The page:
In the last article I gave examples of some trauma reactions (Fight, Flight, Freeze, and Fawn). You can think through the different types of trauma you may have experienced (Acute, Chronic, Secondary, Childhood Abuse or Abandonment, Moral Injury, Survivor’s Guilt, Loss of Identity, Compound Grief) and ask whether Order, Justice, or Self Value has been lost because of what happened.
3. Become familiar with the stages of grief.
Understand the different stages of grief. In 1969, Elisabeth Kübler-Ross popularized the five common stages of grief. They include: Denial, Anger, Bargaining, Depression, Acceptance.
4. Find safe places.
Find someone who will hold your emotional, relational, and situational stories. Safe places should make space for:
- Normalizing what is happening. For example, I told James that if I had gone through the same thing he did, I would have felt the same way.
- Listening without judgment.
- Reflecting back what you are saying.
- Discerning with you. This might look like them praying with and for you and bringing your feelings and emotions to Jesus.
5. Reach out to a professional counselor, trauma-informed mental health coach, or trauma-informed spiritual director.
Hopefully you will have a list of vetted mental health professionals that you can reach out to if your needs go beyond what a friend or leader can provide. This is what James needed as part of his recovery from his childhood attachment issues. He went through a series of EMDR (Eye Movement Desensitization and Reprocessing) appointments.
Note: EMDR is one possibility of getting to some of the roots of trauma. Brainspotting (my training), Internal Family Systems (IFS), Emotional Freedom Techniques (EFT), tapping, and Somatic Therapy (grounding and breathwork) are other methods used in trauma therapy. I have also seen healing through healing prayer sessions with a prayer minister. It depends on the season and what you are most comfortable with. Ask your therapist, coach, or spiritual director what method they use.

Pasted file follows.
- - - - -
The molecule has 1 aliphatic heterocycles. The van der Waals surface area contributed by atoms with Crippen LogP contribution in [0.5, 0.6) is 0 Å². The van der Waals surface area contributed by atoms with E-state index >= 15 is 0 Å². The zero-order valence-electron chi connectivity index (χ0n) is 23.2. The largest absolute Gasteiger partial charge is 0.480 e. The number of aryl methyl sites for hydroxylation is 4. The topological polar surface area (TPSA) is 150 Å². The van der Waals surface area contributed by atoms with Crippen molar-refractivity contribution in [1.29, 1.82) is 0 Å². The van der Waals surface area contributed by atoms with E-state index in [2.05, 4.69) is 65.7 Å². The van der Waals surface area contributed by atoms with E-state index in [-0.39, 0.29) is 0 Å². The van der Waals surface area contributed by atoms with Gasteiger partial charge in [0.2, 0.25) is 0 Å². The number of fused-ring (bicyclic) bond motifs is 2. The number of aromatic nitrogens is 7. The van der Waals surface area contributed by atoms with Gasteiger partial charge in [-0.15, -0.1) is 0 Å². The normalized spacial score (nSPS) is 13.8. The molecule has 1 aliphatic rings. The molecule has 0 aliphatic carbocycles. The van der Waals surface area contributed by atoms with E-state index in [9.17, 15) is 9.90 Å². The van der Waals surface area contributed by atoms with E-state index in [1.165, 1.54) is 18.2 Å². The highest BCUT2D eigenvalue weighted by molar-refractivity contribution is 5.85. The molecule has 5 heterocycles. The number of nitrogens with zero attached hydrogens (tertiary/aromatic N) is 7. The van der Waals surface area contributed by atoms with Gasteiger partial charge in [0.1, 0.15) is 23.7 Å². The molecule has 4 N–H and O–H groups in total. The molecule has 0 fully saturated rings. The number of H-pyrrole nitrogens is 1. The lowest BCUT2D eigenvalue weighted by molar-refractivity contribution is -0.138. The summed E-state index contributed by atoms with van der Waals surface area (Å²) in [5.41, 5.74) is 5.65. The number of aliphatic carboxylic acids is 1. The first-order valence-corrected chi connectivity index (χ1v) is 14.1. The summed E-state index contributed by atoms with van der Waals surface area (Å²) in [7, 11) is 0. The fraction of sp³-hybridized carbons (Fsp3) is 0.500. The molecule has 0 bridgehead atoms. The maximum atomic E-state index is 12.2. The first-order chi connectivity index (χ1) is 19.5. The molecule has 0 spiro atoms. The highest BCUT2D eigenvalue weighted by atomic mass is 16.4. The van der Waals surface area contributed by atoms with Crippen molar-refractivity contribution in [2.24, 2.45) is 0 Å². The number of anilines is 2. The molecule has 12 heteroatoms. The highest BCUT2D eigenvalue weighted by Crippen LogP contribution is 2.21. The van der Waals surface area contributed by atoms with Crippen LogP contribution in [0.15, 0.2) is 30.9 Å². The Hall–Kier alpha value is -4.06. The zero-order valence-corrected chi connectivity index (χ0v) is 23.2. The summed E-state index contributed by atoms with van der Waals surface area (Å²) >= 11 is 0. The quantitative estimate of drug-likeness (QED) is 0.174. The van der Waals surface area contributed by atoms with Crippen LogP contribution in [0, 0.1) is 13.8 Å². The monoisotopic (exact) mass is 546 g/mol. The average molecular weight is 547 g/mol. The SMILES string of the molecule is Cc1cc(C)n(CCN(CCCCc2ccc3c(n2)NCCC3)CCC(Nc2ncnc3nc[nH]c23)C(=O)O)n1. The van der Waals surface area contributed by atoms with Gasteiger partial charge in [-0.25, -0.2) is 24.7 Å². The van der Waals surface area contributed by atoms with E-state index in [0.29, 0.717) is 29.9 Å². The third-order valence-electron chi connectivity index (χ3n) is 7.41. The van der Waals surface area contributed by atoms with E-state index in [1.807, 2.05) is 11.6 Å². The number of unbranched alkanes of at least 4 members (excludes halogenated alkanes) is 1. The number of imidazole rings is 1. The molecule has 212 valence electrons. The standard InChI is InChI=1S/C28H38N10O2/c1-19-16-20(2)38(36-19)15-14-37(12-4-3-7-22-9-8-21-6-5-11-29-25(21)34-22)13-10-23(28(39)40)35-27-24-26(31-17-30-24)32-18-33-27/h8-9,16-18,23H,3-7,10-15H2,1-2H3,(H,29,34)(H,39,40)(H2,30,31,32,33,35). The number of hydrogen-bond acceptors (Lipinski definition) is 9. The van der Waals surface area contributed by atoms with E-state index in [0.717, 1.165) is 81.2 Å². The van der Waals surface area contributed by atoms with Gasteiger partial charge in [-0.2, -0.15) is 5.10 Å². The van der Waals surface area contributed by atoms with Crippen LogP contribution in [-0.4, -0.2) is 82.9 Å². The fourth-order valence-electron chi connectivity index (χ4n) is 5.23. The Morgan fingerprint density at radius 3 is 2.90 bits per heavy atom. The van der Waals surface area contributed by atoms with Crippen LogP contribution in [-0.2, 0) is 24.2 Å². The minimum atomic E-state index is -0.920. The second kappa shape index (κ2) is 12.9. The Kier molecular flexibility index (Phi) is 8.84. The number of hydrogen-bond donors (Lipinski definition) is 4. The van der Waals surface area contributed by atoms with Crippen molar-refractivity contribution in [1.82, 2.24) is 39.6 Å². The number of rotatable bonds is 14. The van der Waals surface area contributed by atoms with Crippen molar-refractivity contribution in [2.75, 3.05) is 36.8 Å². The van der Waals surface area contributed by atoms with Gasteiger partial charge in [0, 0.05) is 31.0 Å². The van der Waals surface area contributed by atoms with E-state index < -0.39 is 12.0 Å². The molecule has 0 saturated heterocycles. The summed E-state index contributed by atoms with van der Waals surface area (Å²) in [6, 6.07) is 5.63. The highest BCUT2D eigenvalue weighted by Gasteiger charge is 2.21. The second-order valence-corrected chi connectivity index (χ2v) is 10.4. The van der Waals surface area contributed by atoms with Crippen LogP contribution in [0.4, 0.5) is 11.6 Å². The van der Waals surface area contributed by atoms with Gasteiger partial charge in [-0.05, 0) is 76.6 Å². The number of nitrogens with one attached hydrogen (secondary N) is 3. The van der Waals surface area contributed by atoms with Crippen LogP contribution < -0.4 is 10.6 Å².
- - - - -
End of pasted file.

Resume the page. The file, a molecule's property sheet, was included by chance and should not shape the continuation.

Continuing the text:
6. Lastly, for ongoing recovery to take place, you need to get involved in a trauma-informed community.
When I was studying trauma recovery, I kept coming across the idea of small groups. A small group allows people to share their stories and see that they aren’t alone. That is why Alcoholics Anonymous and Celebrate Recovery programs are so successful.
I saw a great need for these types of conversations in the missions community and was asked by many of my therapist friends to start something like that. So I created the Renewed Hope Approach, a year-long trauma-informed recovery group that walks people through the three stages of trauma recovery. The groups spend time sharing their pain and talking about common topics like theology of suffering, grief processing, and forgiveness.
During the pandemic I was able to field test these groups, and I’m happy to announce that they are now open to the public. In these communities we focus on: